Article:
• The GW game operating system has at least three activities. The first is to take the results of each RWE 104 controlled gambling game undertaken in the RWE 104, and to direct the ESE 106 to output a specific type of audio-video event as a result. The GW Game OS 120 accesses a GW database 121 that in accord with processes in the GW Game OS 120 translates each possible result of the RW gambling game into a command or commands to the ESE 106 to generate a controlled sequence of a portion of an entertainment game of the ESE 106 resulting in an entertainment game state or states that are output as an audio-video event to the player. This particular function is defined by one or more Process Maps 130, which may be entirely or partially resident within the GW Game OS 120.
  • In another embodiment, the GW game operating system sets flags or variables that the ESE 106 uses to condition ESE 106's own process of generating a controlled sequence of a portion of the entertainment game as an audio-video event. That is, the specific audio-video event need not be dictated by the GWE 102.
  • The GWE 102 also may display, directly to the user through display, audio, meters and/or other means the details regarding the player's 114 current state in regard to the RWE 104 controlled gambling game. Specifically, the number of credits in the RWE 104 controlled gambling game, the current status with regard to bonusing, the current setting as relates to the number of credits to be bet or wagered, etc. are examples of, but not a limit to, the information that can be presented to the player 114 at all times through the GWE's 102 access of the portion of the GW User Interface dedicated to display of the RW activity, GW User Interface 125.
  • In another embodiment, the GWE 102 displays this information in coordination with the ESE 106 so that the presentation of such information appears to seamlessly integrate with the entertainment content generated by the ESE 106 and displayed on the GW User Interface 124. An example of this might be displaying the gambling or wagering results of the player 114 on the scoreboard in a football game. Another example is to show the explosion and subsequent implosion of a building under attack in a military game based on a favorable RW gambling or wagering result.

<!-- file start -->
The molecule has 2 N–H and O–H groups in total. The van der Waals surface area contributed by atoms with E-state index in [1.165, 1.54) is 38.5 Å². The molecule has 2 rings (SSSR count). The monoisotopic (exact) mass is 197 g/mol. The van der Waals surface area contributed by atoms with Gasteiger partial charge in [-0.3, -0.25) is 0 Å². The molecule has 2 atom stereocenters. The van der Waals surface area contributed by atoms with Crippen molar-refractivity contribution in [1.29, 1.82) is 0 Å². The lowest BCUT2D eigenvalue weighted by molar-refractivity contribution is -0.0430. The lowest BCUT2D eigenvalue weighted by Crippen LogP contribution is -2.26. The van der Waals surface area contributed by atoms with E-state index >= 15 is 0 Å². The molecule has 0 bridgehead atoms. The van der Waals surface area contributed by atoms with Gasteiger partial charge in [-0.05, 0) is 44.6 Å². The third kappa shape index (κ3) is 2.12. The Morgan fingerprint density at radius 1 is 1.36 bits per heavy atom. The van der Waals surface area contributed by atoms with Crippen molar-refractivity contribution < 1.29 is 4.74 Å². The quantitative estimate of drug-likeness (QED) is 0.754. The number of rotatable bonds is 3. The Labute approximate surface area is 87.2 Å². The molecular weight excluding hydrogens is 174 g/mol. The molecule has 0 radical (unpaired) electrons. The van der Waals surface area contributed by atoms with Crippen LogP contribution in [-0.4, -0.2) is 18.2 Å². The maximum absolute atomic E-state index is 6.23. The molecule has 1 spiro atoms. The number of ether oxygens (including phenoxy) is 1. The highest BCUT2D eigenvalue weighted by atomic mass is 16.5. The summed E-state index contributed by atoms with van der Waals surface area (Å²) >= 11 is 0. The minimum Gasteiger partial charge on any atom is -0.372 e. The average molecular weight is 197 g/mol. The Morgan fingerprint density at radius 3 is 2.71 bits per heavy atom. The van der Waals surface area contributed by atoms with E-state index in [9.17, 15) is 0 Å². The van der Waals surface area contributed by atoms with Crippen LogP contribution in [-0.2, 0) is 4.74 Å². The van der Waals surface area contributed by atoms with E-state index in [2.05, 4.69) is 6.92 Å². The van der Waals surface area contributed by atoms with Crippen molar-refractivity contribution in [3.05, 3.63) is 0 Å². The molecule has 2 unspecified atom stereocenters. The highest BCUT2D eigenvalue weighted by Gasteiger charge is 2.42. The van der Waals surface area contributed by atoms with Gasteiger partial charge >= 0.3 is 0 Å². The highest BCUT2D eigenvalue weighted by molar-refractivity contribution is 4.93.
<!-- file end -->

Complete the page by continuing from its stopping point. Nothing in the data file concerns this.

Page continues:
• In another embodiment, the RWE 104 may be the entity that displays the details regarding the player's current status with regard to the RWE 104 controlled gambling game by signaling sent to the GW User Interface 125, or may directly interface with the ESE 102 to provide this information to the player 114. Selection of whether the GWE 102 or the RWE 104 assumes responsibility for display of gambling status would typically be driven by gaming regulatory requirements.
  • The GWE 102 also conveys player choices to the RWE 104 that affect the RWE 104 controlled gambling game inputs, as made by the player in the context of the ESE 106 driven entertainment game audio-visual display.
  • In FIG. 1, the GWE 102 also connects to the ESE 106. The ESE 106 manages and controls the visual, audio and player entertainment for the game. The ESE 106 accepts input from the GWE 102 as to the type of audio-video event that is to be presented to the user, acts upon this input while reflecting the current state of the audio-visual game and updates the audio visual display accordingly with the aim of providing an engaging entertainment game controlled sequence to the player. This cycle of the GWE 102 of collecting information from the RWE, conditioning it, passing information to the ESE 106, and the ESE 106 acting upon it (after possibly having conditioned it further), may transpire with each play of the RW game.